From waste to product: Terenvie, cornerstone of circular cement in the community
Two years after the agreement to create it, the Terenvie platform, which has been operating since June 2019, is seeing business grow day by day.
What is Terenvie?
On Thursday, December 7, 2017, Didier Petetin, COO of the Vicat group, and Guy Mathiolon, chairman and CEO of the SERFIM group, announced that they had signed a joint-venture contract for the creation of Terenvie, a platform on a 3-hectare site in ‘Chemistry Valley’, just outside Lyons, for treating and upcycling non-inert soils. This initiative constitutes vigorous support of France’s law on energy transition for green growth and its target for 70% of waste from the construction and engineering sector to be recycled.
In response to the ‘Call of the 30’ made by the Greater Lyons Municipal Authority, it is intended to perpetuate Chemistry Valley as a hub of innovation, and Terenvie provides a solution for upcycling soil excavated in the course of construction projects in the region and making it part of a circular economy.
The platform therefore receives, sorts, and treats contaminated soil won from local earthmoving and excavation works.
Decontaminating up to 60,000 metric tons per year
Some non-inert soil is decontaminated at Terenvie site by means of a biological treatment known as phytoremediation, which uses micro-organisms and special plants (alfalfa in this case). Organic pollution is thus eliminated by the plants’ roots and associated bacteria.
Soil with a lower hydrocarbons content, but that is not inert nonetheless, is converted into cement by seizing the advantage of Vicat’s industrial process: not only is the cement kiln a fantastic resource for disposing of certain materials when industrial wastelands are won back, but in so doing it can reduce the consumption of natural raw materials we would otherwise have to extract from quarries.
As the materials fuse at kiln temperatures of 1,450°C, any residual pollution in the soil is totally eliminated. Cement produced in this manner thus embarks on life with a ‘circular’ component.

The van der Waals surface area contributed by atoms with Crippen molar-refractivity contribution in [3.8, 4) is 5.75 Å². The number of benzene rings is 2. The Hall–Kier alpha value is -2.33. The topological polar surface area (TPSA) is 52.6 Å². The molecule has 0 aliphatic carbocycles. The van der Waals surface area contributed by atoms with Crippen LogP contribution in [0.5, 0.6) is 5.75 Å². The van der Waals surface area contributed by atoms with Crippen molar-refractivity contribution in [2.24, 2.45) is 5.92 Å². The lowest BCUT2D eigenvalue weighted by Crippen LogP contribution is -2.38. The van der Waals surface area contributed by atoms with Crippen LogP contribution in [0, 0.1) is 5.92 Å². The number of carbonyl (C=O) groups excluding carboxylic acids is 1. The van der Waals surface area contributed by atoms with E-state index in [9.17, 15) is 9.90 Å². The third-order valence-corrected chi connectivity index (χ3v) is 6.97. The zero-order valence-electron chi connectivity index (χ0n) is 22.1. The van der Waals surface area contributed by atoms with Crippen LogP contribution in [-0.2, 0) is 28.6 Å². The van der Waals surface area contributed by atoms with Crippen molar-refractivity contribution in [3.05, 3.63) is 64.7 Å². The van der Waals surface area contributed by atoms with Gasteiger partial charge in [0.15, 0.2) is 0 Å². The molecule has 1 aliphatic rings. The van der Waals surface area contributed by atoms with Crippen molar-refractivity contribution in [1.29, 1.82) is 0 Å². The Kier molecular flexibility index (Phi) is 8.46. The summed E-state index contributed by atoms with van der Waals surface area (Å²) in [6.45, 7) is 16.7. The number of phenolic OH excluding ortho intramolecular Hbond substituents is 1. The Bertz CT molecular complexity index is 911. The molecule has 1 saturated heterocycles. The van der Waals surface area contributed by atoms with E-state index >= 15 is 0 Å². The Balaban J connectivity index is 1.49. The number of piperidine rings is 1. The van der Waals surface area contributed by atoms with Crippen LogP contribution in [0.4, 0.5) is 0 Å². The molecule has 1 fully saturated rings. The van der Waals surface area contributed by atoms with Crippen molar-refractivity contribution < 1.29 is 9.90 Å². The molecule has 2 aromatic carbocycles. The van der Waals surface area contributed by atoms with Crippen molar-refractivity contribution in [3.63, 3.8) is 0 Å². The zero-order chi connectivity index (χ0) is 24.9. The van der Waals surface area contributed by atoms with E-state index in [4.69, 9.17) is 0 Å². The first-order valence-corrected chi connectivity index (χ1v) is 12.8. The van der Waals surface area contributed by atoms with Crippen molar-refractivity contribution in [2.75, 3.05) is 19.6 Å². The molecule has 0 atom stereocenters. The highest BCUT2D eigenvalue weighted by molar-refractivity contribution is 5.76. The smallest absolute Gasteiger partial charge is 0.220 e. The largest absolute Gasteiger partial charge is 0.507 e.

We naturally have no hesitation in seeing this ‘circularity’ taken one step further by using such cement to build facilities at the very places from which the non-inert soil was taken.
Any waste soil that is inert is used beneficially for restoration of Vicat aggregate quarries. In this case too, the materials are given a second life: as backfill, the soil enables disused quarry sites to be won back, including as productive farmland. One such former quarry site now produces malting barley from which beer is made.
Terenvie has total treatment capacity of 60,000 metric tons per year.
The waste soil ‘harvested’ at Terenvie is 100% recycled and thus helps drive circular economy at the community level.
Initiative meeting Group policy
The platform thus tackles the issues of soil decontamination in the region in light of urban densification and its need for redevelopment of industrial brownfield sites. This environmentally virtuous endeavor is conducted in conjunction with the concepts of CSR and sustainable social ecology to which the Vicat group has harnessed its ambitions.
What is our next objective? Setting up a showroom at Terenvie to display low-carbon products and materials manufactured by Vicat that incorporate recycled elements. It will demonstrate in real terms what our cement-manufacturing process can achieve with the soils dispatched to the site.